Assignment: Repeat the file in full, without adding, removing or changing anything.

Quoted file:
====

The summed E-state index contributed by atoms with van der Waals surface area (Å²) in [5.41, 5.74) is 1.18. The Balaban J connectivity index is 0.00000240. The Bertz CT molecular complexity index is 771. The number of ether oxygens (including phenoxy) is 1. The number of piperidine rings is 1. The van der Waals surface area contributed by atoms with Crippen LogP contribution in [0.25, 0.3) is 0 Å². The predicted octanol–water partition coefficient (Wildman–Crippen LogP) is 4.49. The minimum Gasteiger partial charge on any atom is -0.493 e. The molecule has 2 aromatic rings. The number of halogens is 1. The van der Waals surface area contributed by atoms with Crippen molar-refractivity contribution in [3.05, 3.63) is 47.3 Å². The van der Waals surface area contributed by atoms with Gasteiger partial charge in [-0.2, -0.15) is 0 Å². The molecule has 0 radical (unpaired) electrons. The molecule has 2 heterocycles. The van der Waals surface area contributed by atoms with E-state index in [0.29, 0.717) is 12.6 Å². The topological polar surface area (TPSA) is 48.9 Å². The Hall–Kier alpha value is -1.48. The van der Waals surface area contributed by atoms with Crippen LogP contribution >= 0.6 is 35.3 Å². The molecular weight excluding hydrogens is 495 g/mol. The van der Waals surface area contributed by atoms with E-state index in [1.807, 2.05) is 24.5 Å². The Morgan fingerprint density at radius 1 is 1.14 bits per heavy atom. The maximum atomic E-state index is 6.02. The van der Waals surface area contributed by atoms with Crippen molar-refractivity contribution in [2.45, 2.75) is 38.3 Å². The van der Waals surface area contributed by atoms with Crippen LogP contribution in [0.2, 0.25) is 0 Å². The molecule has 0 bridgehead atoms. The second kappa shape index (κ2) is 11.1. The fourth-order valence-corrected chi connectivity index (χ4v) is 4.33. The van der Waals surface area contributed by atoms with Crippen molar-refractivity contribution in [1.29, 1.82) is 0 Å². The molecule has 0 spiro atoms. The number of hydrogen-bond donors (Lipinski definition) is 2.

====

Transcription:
The summed E-state index contributed by atoms with van der Waals surface area (Å²) in [5.41, 5.74) is 1.18. The Balaban J connectivity index is 0.00000240. The Bertz CT molecular complexity index is 771. The number of ether oxygens (including phenoxy) is 1. The number of piperidine rings is 1. The van der Waals surface area contributed by atoms with Crippen LogP contribution in [0.25, 0.3) is 0 Å². The predicted octanol–water partition coefficient (Wildman–Crippen LogP) is 4.49. The minimum Gasteiger partial charge on any atom is -0.493 e. The molecule has 2 aromatic rings. The number of halogens is 1. The van der Waals surface area contributed by atoms with Crippen molar-refractivity contribution in [3.05, 3.63) is 47.3 Å². The van der Waals surface area contributed by atoms with Gasteiger partial charge in [-0.2, -0.15) is 0 Å². The molecule has 0 radical (unpaired) electrons. The molecule has 2 heterocycles. The van der Waals surface area contributed by atoms with E-state index in [0.29, 0.717) is 12.6 Å². The topological polar surface area (TPSA) is 48.9 Å². The Hall–Kier alpha value is -1.48. The van der Waals surface area contributed by atoms with Crippen LogP contribution >= 0.6 is 35.3 Å². The molecular weight excluding hydrogens is 495 g/mol. The van der Waals surface area contributed by atoms with E-state index in [1.807, 2.05) is 24.5 Å². The Morgan fingerprint density at radius 1 is 1.14 bits per heavy atom. The maximum atomic E-state index is 6.02. The van der Waals surface area contributed by atoms with Crippen molar-refractivity contribution in [2.45, 2.75) is 38.3 Å². The van der Waals surface area contributed by atoms with Crippen LogP contribution in [0.2, 0.25) is 0 Å². The molecule has 0 bridgehead atoms. The second kappa shape index (κ2) is 11.1. The fourth-order valence-corrected chi connectivity index (χ4v) is 4.33. The van der Waals surface area contributed by atoms with Crippen molar-refractivity contribution in [1.29, 1.82) is 0 Å². The molecule has 0 spiro atoms. The number of hydrogen-bond donors (Lipinski definition) is 2.